Miscellaneous Mental Musings of an Emerging Artist
I’ve been wrestling with this story and its upsetting imagery all week. Everything about this encounter went horribly wrong, and the fact that everybody survived the encounter, while a relief, is not mitigating in the slightest.
This is the exact same police department whose officers, one year ago, accosted, assaulted, and oversaw an injection of ketamine into 23 year-old Black man Elijah McClain after answering a 911 call about an unarmed man who was “acting sketchy” and wearing a ski mask. McClain suffered a cardiac arrest and died in the hospital three days later. Everybody who knew McClain considered him the gentlest soul imaginable; a healer and musician who took time to calm abandoned animals at the shelter with his violin. The Aurora PD instead spun a tale of a raging, chemically enhanced superhuman who managed to knock all three of the officers’ body cameras off of their clothing while resisting arrest, and then reached for one of their guns. The original investigation by the Force Review Board said that the officers had behaved towards McClain in a manner “consistent with training.”
The Gilliam family, including the children, was handcuffed and detained at gunpoint as a result of several police officers failing to understand their own data or communicate thoroughly with one another to make sure their actions were justified. The stolen vehicle in question was a motorcycle with identical plates for another state instead of a blue SUV. A similar set of circumstances were present in the death of 26-year old Black woman Breonna Taylor in Louisville, Kentucky: the raid that killed her while she was asleep in her bed was executed after the suspect the officers were seeking had already been arrested elsewhere.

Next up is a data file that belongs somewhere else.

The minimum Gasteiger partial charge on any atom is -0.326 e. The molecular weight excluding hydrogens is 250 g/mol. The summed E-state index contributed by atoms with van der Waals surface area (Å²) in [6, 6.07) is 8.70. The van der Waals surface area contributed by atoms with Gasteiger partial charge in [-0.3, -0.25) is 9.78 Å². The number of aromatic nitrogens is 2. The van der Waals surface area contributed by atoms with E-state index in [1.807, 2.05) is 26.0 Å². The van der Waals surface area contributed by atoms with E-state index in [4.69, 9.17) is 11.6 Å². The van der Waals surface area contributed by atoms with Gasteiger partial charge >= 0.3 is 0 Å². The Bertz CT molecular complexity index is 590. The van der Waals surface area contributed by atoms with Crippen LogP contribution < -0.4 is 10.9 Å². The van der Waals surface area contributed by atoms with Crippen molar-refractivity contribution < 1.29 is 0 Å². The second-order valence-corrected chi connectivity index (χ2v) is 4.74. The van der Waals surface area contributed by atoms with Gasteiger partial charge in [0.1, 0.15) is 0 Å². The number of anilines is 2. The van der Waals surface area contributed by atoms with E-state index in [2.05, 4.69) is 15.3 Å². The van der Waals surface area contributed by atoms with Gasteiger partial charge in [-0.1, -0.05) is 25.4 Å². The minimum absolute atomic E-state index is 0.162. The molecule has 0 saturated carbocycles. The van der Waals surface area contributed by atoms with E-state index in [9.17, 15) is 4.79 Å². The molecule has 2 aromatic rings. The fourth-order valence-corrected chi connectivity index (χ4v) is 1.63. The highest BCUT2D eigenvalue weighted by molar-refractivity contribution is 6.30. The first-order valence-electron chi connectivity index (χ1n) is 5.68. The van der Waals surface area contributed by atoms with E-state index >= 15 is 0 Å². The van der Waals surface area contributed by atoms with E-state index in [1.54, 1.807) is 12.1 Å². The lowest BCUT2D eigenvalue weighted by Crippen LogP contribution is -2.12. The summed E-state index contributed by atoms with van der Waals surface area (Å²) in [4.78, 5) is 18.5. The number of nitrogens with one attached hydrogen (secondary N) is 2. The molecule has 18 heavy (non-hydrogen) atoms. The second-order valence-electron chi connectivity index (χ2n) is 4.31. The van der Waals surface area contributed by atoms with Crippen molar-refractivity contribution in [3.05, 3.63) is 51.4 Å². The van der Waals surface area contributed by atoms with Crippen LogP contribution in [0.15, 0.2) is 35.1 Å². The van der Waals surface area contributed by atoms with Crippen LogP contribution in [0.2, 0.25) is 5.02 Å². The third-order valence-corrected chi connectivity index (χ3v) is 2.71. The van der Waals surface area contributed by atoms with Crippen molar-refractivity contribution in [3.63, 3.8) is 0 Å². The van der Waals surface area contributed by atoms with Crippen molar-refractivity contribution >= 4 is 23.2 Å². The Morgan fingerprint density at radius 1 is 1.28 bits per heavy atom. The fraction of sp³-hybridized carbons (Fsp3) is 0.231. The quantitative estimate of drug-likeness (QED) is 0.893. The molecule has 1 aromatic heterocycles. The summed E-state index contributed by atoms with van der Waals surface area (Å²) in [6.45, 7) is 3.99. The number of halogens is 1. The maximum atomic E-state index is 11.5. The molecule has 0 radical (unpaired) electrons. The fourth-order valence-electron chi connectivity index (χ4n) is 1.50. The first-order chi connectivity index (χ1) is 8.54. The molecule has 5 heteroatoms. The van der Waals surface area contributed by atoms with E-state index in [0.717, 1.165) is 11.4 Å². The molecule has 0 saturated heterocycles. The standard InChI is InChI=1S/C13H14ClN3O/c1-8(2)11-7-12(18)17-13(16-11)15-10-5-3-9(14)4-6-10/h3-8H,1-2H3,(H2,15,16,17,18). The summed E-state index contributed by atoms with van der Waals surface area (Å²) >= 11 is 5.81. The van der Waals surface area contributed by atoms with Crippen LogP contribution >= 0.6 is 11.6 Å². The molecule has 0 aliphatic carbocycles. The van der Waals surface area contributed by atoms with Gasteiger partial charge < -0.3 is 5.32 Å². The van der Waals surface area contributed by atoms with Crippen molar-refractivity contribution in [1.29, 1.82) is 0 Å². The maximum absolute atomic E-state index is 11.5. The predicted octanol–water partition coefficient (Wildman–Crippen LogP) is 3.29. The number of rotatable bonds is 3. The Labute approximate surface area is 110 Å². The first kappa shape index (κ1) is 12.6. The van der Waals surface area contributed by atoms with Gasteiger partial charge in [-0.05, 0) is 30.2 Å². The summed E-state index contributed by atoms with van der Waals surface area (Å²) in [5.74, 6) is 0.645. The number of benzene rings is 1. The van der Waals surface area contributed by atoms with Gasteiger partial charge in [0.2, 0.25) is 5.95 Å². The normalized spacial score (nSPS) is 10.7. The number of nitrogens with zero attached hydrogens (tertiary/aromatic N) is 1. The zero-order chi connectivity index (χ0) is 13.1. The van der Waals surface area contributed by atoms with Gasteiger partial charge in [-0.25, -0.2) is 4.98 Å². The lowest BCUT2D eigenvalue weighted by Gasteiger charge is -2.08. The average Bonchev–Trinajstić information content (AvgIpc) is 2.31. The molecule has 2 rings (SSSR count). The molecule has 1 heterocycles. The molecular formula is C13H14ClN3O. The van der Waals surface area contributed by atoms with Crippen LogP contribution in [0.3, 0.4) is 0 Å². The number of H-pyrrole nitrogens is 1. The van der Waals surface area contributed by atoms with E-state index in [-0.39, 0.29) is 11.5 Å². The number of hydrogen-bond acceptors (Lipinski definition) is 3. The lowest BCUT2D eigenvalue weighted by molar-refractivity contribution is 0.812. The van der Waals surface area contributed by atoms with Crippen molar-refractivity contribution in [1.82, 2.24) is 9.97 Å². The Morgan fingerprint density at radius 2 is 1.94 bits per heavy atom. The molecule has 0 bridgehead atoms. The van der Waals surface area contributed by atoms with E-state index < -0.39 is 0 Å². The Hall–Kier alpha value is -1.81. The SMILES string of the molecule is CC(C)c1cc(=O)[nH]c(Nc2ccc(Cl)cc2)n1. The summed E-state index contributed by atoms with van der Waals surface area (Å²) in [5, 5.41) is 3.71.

I’m aware that Taylor’s boyfriend, Kenneth Walker, fired upon and injured one of the officers. It remains under dispute if the officers failed to identify themselves, which would have meant Walker — who was legally licensed to carry — had every right to defend his home against intruders. I’m also aware that the police officers filed an incident report claiming there was no forced entry, and that the young woman lying dead in her bed had suffered no injuries, so excuse me if I don’t find these officers’ perspective on events to be at all credible.
It is exhausting to continue cataloguing these horror stories and to note the evident patterns and connections between them. It is more exhausting still to keep pointing out these patterns to people who abjectly refuse to see the long-standing paradigm of racist philosophies and policies baked into the culture of American policing, who fail to recognize that the problem is not bad apples, but bad orchards. It is exhausting on a level I can only begin to imagine for those Americans who are living in this targeted skin, day to day: preparing for if, waiting for when, hoping for never.